Petrichor and Geosmin

June was, as I am sure everyone remembers, a very dry month here in Western Pennsylvania, and the weeks of heat and drought continued for many of us until the middle of July. Our lawns stopped growing and turned brown, and our gardens began to fade and wither. Some trees began to lose leaves, and a great deal of the partially formed fruit on the apple and pear trees tumbled down to the ground. On July 18, though, it rained, and then it continued to rain off and on for the rest of the month (hard on bike riding but much appreciated by all of our ecosystems!).
On the afternoon of the first rain, Deborah and I stepped out on our deck and enjoyed the incredible scent of rain on dry soil. This aroma is called “petrichor”, and it comes from a complex array of organic chemicals that have been secreted by plants and soil bacteria into the dry soil. The rain stirs up and aerosolizes these chemicals and generates the aesthetically satisfying atmospheric. It is a smell of a cleansing power, a smell of renewal and change.  It is a smell of life.
Petrichor was first defined in the scientific literature by two Australian researchers, I. J. Bear and R. G. Thomas. They later demonstrated that as these complex chemicals build up in dry soils they act to inhibit the germination of seeds. When the rains come and the petrichor chemicals are released from the soil this chemical check on seed germination is released. The aroma we smell is the signal for long suppressed plants to begin the growth phase of their life cycles.
Another chemical that plays a role in the “after the rain” scent is geosmin. Geosmin (also known as dimethyl-9-decalol) is the familiar “earth” smell that we perceive during spring soil thaws or after plowing or tilling. Geosmin is synthesized by several types of soil bacteria, but it is especially the product of a genus of actinobacteria called Streptomyces.  Streptomyces are very important in breaking down complex and resistant chemicals in the soil and play vital roles in biological decomposition and in the recycling of nutrients in our ecosystems.   Streptomyces also synthesize an incredible array of diverse chemicals that collectively are referred to as “secondary metabolites.” Secondary metabolites often play complex roles in the chemical ecology of an ecosystem, and it is thought that some of the Streptomyces secondary metabolites are extremely important mediators in symbiotic relationships among soil organisms. Some of these secondary metabolites act as chemical defense agents against other bacteria, and a number of these Streptomyces “antibiotics” (including streptomycin, actinomycin, and neomycin) were isolated and identified by Selman Waksman and his students in the 1940’s. These discoveries led to Waksman’s Nobel Prize in 1952.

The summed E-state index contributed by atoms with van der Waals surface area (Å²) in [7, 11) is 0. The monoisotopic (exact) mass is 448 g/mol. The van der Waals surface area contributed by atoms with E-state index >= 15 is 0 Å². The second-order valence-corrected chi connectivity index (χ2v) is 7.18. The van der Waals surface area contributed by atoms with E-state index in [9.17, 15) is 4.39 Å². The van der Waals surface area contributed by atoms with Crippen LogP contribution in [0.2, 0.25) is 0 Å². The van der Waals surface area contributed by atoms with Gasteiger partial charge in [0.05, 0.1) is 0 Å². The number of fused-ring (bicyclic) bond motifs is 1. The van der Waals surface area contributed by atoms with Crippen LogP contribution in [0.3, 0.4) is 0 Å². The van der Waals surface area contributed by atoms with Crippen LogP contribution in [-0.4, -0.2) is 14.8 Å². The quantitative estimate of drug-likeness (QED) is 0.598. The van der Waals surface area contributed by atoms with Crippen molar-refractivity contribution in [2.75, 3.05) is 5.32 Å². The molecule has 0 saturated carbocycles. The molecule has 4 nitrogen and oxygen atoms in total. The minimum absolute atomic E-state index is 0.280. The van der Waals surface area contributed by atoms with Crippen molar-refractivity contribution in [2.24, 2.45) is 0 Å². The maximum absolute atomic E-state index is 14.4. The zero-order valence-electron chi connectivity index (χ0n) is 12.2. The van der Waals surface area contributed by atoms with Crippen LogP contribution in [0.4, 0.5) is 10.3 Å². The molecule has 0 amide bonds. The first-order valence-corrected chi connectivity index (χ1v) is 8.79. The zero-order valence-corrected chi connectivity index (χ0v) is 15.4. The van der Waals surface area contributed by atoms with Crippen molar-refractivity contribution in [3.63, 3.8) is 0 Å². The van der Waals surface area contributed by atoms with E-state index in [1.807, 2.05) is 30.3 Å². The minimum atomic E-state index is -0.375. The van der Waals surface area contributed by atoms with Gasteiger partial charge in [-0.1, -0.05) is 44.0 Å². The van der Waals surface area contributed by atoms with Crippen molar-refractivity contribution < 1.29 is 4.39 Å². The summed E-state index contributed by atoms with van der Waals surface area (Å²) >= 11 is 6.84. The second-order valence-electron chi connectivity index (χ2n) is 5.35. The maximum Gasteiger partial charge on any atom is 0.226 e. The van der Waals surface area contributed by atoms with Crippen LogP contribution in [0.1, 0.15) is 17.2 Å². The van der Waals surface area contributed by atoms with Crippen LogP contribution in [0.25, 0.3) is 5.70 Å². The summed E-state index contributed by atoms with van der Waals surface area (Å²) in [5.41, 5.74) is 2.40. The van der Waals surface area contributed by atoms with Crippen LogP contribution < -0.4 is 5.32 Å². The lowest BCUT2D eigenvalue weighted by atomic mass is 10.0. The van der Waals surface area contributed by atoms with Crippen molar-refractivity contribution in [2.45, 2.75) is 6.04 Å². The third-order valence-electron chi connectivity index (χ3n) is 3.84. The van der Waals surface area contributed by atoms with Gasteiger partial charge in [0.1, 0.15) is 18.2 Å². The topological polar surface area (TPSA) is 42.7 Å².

Geosmin is concentrated in the spore covers of the Streptomyces bacteria. Human olfactory systems are incredibly sensitive to geosmin and can detect concentrations as low as five parts per trillion in the air. Further, other organisms are also quite sensitive to geosmin. Earthworms and many other soil dwelling invertebrates are attracted to loci of concentrated geosmin. This attraction may act to recruit soil biota into areas of intense biological decomposition, and, thus, further accelerate and facilitate this vital biogeochemical process. The recruited soil invertebrates may also act to transport and disperse the relatively immobile Streptomyces throughout the soil volume thus increasing the presence and impact of these important bacteria.
Talking about scent of the air after a rain with Javier (Dr. Gomez) and Maria (Sra. Franco de Gomez) led to an unexpected connection.  The area around the city of Guadalajara, Mexico (Javier’s hometown) is known for its “after a rain” scent. This observation is even noted in a popular song about Guadalajara. A possible explanation for this may involve the distinct, seasonal rainfall patterns of this area of Mexico and the abundance of clay minerals in the soils of this area. Almost ninety percent of the yearly rain falls during four months of the year (June through September). In the other eight months of the year the rain comes in “odd, quick drizzles” (to quote from a local blog posting). It is possible that these very occasional drizzles would aerosolize the accumulated petrichor and geosmin from the area’s clay-rich soils and rocks and set up a persisting aroma of rain on dry earth. This lingering scent sounds to me like a great reason to visit Guadalajara (along with all of the museums, the great food, the mariachi music, and the futbol!). 
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